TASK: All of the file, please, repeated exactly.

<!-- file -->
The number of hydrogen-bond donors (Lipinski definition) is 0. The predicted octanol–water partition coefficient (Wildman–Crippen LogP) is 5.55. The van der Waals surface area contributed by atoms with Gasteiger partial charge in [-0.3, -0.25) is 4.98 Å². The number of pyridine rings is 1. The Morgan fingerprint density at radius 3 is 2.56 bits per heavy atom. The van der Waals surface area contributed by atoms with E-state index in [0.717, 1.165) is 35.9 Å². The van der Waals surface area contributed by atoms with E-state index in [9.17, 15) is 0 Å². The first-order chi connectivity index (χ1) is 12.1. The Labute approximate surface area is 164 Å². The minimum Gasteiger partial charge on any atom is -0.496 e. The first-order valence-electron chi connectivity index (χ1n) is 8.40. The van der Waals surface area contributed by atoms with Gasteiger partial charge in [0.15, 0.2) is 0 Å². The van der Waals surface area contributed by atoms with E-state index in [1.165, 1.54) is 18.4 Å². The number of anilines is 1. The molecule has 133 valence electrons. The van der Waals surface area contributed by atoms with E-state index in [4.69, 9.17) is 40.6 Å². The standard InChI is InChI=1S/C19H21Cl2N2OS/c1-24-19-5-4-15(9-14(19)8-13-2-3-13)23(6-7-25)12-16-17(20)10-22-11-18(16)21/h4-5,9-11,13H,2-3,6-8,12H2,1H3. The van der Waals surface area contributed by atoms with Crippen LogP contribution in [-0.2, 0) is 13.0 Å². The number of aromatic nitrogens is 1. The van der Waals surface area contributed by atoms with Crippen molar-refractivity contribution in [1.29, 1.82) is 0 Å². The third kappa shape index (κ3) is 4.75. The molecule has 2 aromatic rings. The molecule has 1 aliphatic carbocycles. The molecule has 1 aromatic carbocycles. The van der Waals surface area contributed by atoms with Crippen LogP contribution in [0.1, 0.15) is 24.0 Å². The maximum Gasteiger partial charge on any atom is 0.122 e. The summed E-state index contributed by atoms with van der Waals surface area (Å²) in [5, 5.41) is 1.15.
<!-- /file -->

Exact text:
The number of hydrogen-bond donors (Lipinski definition) is 0. The predicted octanol–water partition coefficient (Wildman–Crippen LogP) is 5.55. The van der Waals surface area contributed by atoms with Gasteiger partial charge in [-0.3, -0.25) is 4.98 Å². The number of pyridine rings is 1. The Morgan fingerprint density at radius 3 is 2.56 bits per heavy atom. The van der Waals surface area contributed by atoms with E-state index in [0.717, 1.165) is 35.9 Å². The van der Waals surface area contributed by atoms with E-state index in [9.17, 15) is 0 Å². The first-order chi connectivity index (χ1) is 12.1. The Labute approximate surface area is 164 Å². The minimum Gasteiger partial charge on any atom is -0.496 e. The first-order valence-electron chi connectivity index (χ1n) is 8.40. The van der Waals surface area contributed by atoms with Gasteiger partial charge in [0.15, 0.2) is 0 Å². The van der Waals surface area contributed by atoms with E-state index in [1.165, 1.54) is 18.4 Å². The number of anilines is 1. The molecule has 133 valence electrons. The van der Waals surface area contributed by atoms with E-state index in [4.69, 9.17) is 40.6 Å². The standard InChI is InChI=1S/C19H21Cl2N2OS/c1-24-19-5-4-15(9-14(19)8-13-2-3-13)23(6-7-25)12-16-17(20)10-22-11-18(16)21/h4-5,9-11,13H,2-3,6-8,12H2,1H3. The van der Waals surface area contributed by atoms with Crippen LogP contribution in [-0.2, 0) is 13.0 Å². The number of aromatic nitrogens is 1. The van der Waals surface area contributed by atoms with Crippen molar-refractivity contribution in [1.29, 1.82) is 0 Å². The third kappa shape index (κ3) is 4.75. The molecule has 2 aromatic rings. The molecule has 1 aliphatic carbocycles. The molecule has 1 aromatic carbocycles. The van der Waals surface area contributed by atoms with Crippen LogP contribution in [0.1, 0.15) is 24.0 Å². The maximum Gasteiger partial charge on any atom is 0.122 e. The summed E-state index contributed by atoms with van der Waals surface area (Å²) in [5, 5.41) is 1.15.